JetsGo From United States of America, joined Jul 2003, 3067 posts, RR: 5
Reply 1, posted (3 years 2 days 6 hours ago) and read 1249 times:
I heard about this on the radio last week and at first I disagreed with this, but in the end, how is it any different from braces or acne medication for example? I'm still so-so on the issue, but I found those, especially braces, to be valid points.
Quoting BAKJet (Thread starter): Also, a bit odd that the mom insisted that the girl had been bullied, but the girl herself said no. What do you think?
This could just be the bully bullying her into saying she isn't being bullied. We'll never know.
rfields5421 From United States of America, joined Jul 2007, 7344 posts, RR: 32
Reply 2, posted (3 years 2 days 4 hours ago) and read 1212 times:
Based on the photos, the surgery is justified in my opinion.
Yes, I know over time most likely the ears will become less obvious and less visibly standing out in most cases.
My ears were not as severe, and unlike a girl I could not cover them up with my hair.
But I'm within spitting distance of 60, and when I go back to my home town, someone will always mention how my ears looked like wings and used to 'flap around' when we were young.
No one ever understands how hurtful and mean spirited such comments were to a 6 - 7 - 8 - 9 year old child, or how many painful memories such comments bring up now.
I understand now they are not trying to be hurtful, but it still is not a pleasant memory. Quite probably it is one of the reasons I have never for a second regretted leaving that town, and not keeping track of most of the people I went to school with for my first 9 years of school.
DocLightning From United States of America, joined Nov 2005, 18666 posts, RR: 58
Reply 4, posted (3 years 2 days 3 hours ago) and read 1162 times:
I'm on a slow connection and can't see the deformity but this is probably congenital absence of the helix. The helix is a bit of cartilage in the ear that forms its shape. If it's absent, the ears stick out like scoops. It's a relatively common abnormality.
Surgery is typically curative, safe, well-tolerated. I was always taught that the kid has to be done growing because it's fixed with a bit of silicone implant to recontour the ear. Also, I was always taught that the kid has to request it because it's not a major deformity.
Major deformities should, of course, be repaired ASAP. Of course, there is a grey zone as to what is "major."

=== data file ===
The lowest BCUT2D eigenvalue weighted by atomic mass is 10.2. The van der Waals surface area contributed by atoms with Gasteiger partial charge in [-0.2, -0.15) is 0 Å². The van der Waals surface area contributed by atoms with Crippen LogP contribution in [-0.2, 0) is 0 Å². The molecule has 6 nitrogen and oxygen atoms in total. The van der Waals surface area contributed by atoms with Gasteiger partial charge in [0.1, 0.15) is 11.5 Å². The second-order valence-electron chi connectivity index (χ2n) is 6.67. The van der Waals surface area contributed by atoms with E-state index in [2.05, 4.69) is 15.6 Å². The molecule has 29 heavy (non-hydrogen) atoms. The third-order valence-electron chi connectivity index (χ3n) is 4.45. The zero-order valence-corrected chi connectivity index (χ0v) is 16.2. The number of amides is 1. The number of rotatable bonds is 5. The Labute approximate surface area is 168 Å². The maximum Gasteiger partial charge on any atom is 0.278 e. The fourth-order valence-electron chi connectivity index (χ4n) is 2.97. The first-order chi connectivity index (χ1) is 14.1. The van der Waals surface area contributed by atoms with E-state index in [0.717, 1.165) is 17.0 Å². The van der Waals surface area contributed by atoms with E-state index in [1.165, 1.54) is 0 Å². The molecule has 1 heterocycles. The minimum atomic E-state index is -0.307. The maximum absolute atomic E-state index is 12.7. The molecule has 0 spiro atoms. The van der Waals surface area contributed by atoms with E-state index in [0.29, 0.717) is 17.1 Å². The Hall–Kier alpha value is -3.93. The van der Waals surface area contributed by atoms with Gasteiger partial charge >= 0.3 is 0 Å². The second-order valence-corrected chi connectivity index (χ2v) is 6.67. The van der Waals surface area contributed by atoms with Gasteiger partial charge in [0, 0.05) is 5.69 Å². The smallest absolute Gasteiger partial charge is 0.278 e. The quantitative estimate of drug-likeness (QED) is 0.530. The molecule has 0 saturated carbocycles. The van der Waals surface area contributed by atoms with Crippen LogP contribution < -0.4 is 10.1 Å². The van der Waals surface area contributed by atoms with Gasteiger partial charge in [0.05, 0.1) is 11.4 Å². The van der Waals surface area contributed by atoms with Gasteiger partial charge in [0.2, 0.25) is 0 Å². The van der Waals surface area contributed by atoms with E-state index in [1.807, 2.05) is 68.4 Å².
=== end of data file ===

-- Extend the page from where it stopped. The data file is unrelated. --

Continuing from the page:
cpd From Australia, joined Jun 2008, 4879 posts, RR: 39
Reply 5, posted (3 years 1 day 22 hours ago) and read 1110 times:
I don't know if that's major - in some of the video, it doesn't seem bad - though the photo does look a bit worse.
I used to go to school with someone who was a little bit similar to that, he just didn't really care I don't think. I think he knew where he was going, had his life on track and nobody was going to stop him reaching his goals no matter how much they tried.
Some people are a bit more affected by this than others.
Quoting rfields5421 (Reply 2): No one ever understands how hurtful and mean spirited such comments were to a 6 - 7 - 8 - 9 year old child, or how many painful memories such comments bring up now.
Young kids can be vicious to each other, and they think it's a game and fun.
Aesma From France, joined Nov 2009, 6094 posts, RR: 9
Reply 6, posted (3 years 1 day 15 hours ago) and read 1038 times:
About the examples of orthodontia, acne medication, and contact lenses, I disagree. Orthodontia is done on kids (not that young, mind you) because it needs time and you move teeth etc. so rather do it while things are evolving than after the fact. By the time somebody "needs" it, adolescence, it would be frustrating to only start then. I had braces from 10 to 15 and in the end I was really glad to get rid of them (and of the result). Acne, even mild, can lead to permanent scarring, not something you'd want. It also isn't about 7 yo kids. So, those arguments fall flat.
As for contact lenses for kids, I don't think that's a good idea and justified in any way, so that argument is void too.
Now about the ears, the problem looks to be the mother, it was her idea and she influenced her kid. Even if bullying happened, I don't think surgery was the best way to handle it, rather make some education on the kids, and teach the girl that she shouldn't care about those bullies, she's not deformed ! And she's got the long hair to mostly hide it. I wouldn't be surprised to learn that she'll need a few more surgeries after that first one because she'll grow up and it will mess the modification up.
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jwenting From Netherlands, joined Apr 2001, 10213 posts, RR: 19
Reply 7, posted (3 years 18 hours ago) and read 949 times:
Quoting cpd (Reply 5): Young kids can be vicious to each other, and they think it's a game and fun.
And they get pushed to it by parents, older kids, and even teachers... I remember all too well, being constantly bullied as a child for having glasses and being the best of the class in all except sports...
JAGflyer From Canada, joined Aug 2004, 3458 posts, RR: 4
Reply 8, posted (2 years 12 months 3 days 7 hours ago) and read 839 times:
As much as people say "it's what's on the inside that counts", outer appearance has and will always be very important to the public. What this girl was being bullied for isn't something that I would say is a major/severe facial flaw. Should she have had some sort of facial deformity or irregularity I'd be more sympathetic to her having the surgery as it will definitely pay off later on down the road when she is dating/in the working world (be it front-line or not).
How about concealer/make-up to cover the freckles and putting her hair over the ears to hide the folding/prominence?
[Edited 2011-04-18 13:56:20]
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